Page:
Latyrus odoratus – sweet pea – A slow start from seed and a few were planted in different areas as an experiment. One in particular the one that has its first flowers has grown the tallest, a couple alongside it are doing ok. They have a bit more shade from some other neighboring plants. They easily have taken to the chicken wire on the balcony divider.
Dahlia – One of my favorite flowering plants my favorite colors for them are their pinks, purples and white. Only one tuber was planted this year, although I am tempted to pick up a couple more in the next day or two. They are always showy and beautiful.
Thunbergia alata – black eyed susan vine – Like the sweet pea it has had a slow start from seed and now in the last few days taking off like wild fire. Never before has this vining plant been in my garden and already thinking it may become a mainstay. This also has easily taken to the chicken wire which was placed on the exterior wall.
Buddleia – butterfly bush – It is planted infront of a large drainpipe that climbs down from the roof (nearby morning glory vine will hopefully obscure the pipe as the season continues as a lovely backdrop to the rich purple scented flowers of the butterfly bush) was susceptible to some insects – over a few days I plucked infested areas and washed areas around them with some soapy water. Seems better now although it is necessary to be vigilant in keeping any reoccurence in check. Check out the natural pesticide recipes pdf, you can download the pdf and learn more on natural remedies for bothersome insects.
Of note also are the plants that have been struggling –
Osteospermum – south african daisy – Of the two planted, 1 died and another is hanging on. They were displaying an incredible colorful bouquet non-stop for a couple of months. Then it seemed pretty sudden (there were some signs) as they both took a turn for the worse. It seems to have been weather related – there were several consecutive days of rain with little light. That is not really normal here, as it can rain a lot in periods – we normally have at least a few hours of sunshine between showers. I have now transplanted the remaining and what seems to be survivor to a pot in hopes that maybe its own space will allow it to revive itself. This seems to be working.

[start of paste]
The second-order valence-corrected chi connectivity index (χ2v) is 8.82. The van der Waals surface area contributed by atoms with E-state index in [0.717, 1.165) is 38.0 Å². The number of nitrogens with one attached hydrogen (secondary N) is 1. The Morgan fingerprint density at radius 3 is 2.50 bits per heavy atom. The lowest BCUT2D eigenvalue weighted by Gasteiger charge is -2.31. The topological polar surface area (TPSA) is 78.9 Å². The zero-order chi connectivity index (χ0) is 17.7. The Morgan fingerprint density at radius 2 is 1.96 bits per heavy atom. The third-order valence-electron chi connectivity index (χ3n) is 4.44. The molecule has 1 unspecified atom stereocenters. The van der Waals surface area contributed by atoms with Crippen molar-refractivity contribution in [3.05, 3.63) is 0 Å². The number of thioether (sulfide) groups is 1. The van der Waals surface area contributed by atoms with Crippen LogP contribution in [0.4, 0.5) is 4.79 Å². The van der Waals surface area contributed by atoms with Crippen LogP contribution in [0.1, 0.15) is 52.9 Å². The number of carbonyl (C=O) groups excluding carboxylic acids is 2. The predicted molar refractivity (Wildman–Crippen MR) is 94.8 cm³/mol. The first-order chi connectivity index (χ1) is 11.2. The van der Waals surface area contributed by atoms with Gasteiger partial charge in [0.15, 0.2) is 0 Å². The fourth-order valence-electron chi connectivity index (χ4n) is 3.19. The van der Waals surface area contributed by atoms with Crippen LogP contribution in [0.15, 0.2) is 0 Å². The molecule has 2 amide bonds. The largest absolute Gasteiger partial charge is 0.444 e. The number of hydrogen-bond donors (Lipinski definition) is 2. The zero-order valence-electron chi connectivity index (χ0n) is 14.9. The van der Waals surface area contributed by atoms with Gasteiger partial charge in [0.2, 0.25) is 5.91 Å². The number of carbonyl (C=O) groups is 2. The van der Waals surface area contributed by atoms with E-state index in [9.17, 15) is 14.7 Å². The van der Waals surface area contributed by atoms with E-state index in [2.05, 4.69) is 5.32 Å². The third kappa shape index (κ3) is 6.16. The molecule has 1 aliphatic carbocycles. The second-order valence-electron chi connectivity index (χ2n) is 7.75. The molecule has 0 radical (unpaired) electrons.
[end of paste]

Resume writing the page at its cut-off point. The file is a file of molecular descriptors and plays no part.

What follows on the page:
Hydrangea macrophylla – it seemed to have gotten a slight burn but has continued on. As the area where it finds its home is changing with surrounding plants providing some additional shade it seems too to be determined to continue on. There is new growth and that looks quite healthy. Hopefully it will make it through this period and be strong enough to face even the more difficult period of heat that is to come.
Sempervivum – hens & chicks – Most are thriving in the large beds and reproducing quite well and a cluster that was in a separate pot even appeared to be doing extrodinary. Yet the one that appeared to be extrodinary took a turn for worse in just one day. It was moved to a different location next to a jade plant that is doing magnificently well and in just one day poof – so prehaps it was the move or maybe there is even some truth to an old superstition.
Truth or fiction?
It is said that if you plant sempervivum on the roof of a house that neither lightning nor fire will harm it. As chance would have it, just yesterday we had a lightning storm and in the morning before the storm all was well with this plant and today, post-storm, as I was checking on the garden this is what it looked like…
By the way sempervivum means live forever and many varieties are great for zone 5.